2001 was the year in which the government abolished a law: It stated that women are not allowed to smoke outside. Smoking inside was fine. Can you believe that? Sounds like this stems from the dark-ages and not the 21st century. I noticed on April 11th, that there are no women smoking outside, and that the image of a smoking women is bad. People, I'm a guy who supports the Norwegian idea of gender-equality, just take a look at their parliament. Also, although, I'm against smoking in general, don't get me wrong here: In the first place I'm shaking my head about the idea itself. This law must be well grounded, and when I find out what it is, I'll post it here. I can't think of a reason except some bureaucratic jerks in the government had a bad day. After looking for it on the net, I found another example. There's a pretty harsh article about Animal Law, too. If you like dogs and cats, don't open the link. Another article about the gay community in Korea mentiones a funny law in the first paragraph.

In a discussion with students in class, the men said they think that women shouldn't smoke. The reasoning was "it's the law" and "it's bad for babies" - despite the fact that most women are not really always pregnant, not to mention second-hand smoke from men. Now, I wonder if there are laws like this in Germany which I agree to unreflecting. I bet there are some, but I can't think of any.

a teacher's homepage

If you plan to teach in Korea, look at this page, the texts are funny and very useful: Teach Korea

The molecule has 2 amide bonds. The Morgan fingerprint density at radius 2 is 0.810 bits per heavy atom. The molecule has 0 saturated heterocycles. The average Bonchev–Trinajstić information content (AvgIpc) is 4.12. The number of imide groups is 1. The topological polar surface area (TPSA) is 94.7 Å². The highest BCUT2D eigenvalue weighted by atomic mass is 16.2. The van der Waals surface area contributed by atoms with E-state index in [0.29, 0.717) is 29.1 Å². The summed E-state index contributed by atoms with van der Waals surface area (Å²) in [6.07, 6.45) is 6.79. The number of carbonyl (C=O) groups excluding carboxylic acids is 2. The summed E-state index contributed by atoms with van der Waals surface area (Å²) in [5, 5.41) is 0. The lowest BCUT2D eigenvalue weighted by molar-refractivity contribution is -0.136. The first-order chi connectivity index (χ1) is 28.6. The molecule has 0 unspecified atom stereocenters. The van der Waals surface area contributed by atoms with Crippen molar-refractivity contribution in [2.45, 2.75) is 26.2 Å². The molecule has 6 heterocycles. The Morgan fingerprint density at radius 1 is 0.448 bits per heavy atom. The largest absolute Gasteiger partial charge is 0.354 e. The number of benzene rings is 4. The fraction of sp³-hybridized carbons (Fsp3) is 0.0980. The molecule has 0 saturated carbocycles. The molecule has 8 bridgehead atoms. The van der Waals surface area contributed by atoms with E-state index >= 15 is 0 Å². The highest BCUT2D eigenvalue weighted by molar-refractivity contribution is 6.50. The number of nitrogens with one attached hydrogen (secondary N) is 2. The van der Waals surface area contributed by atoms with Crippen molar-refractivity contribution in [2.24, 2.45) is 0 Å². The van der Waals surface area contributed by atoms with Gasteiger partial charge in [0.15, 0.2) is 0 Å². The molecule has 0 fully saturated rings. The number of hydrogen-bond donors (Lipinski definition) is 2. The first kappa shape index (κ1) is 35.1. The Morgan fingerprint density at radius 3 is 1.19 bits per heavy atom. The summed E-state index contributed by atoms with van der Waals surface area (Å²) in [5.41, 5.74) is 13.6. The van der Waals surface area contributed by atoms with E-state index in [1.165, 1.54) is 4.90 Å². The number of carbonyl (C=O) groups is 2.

Thursday, May 24, 2001

cab driver

I had to teach today all four hours, one in the morning at nine, and one at two after lunch. I woke up as usual, but I wanted to do something before class, so I took the cab instead of a bus. The cab driver was really curious. After he found out that we could talk, he didn't stop anymore. His first question was

Do you like Korean women? Who doesn't. ;-)

Do you have a girlfriend? Yes. Then a long aaaah follows - I'm slowly getting used to this. When I explain that she's Korean, an even longer aaaaaaaaah follows, international relationships, now that's exotic.

Do you think Korean women are beautiful? Well, my girlfriend is. (diplomatic, isn't it?)

He asked me a bunch of other questions, but fortunately we didn't have to drive too long so I arrived at the university before he could ask me intimate questions or grab my John (as it happened in another case) to compare. Nice driver though, he didn't want the full fare.

People around here are never, never afraid to ask the private questions first and then let the rest follow. If you mind answering such questions, pretend not to be able to speak English.


I'm back at Rits! Music on the campus... In Japan, I first experienced what speakers can do on campus. It's noisy, pounding like crazy on your little sensitive ears and the program isn't that good either. In Korea, I saw a few of those speakers on light poles at Chonbuk and Paichai university but until know I never heard them at Chonbuk. The Paichai university used those speakers to play the university's anthem twice a day. Let's hold hands.

Tonight, I walked around the campus a little to think about events of the last days and weeks. Then suddenly I heard Sting's Message in a Bottle, filling in the melody of birds and the roaring of speeding cabs on campus. You don't need a walkman anymore, that's service.

P.S.: natsukashii is Japanese for a situation in which one experiences a sensation which reminds him of something that lies in the past.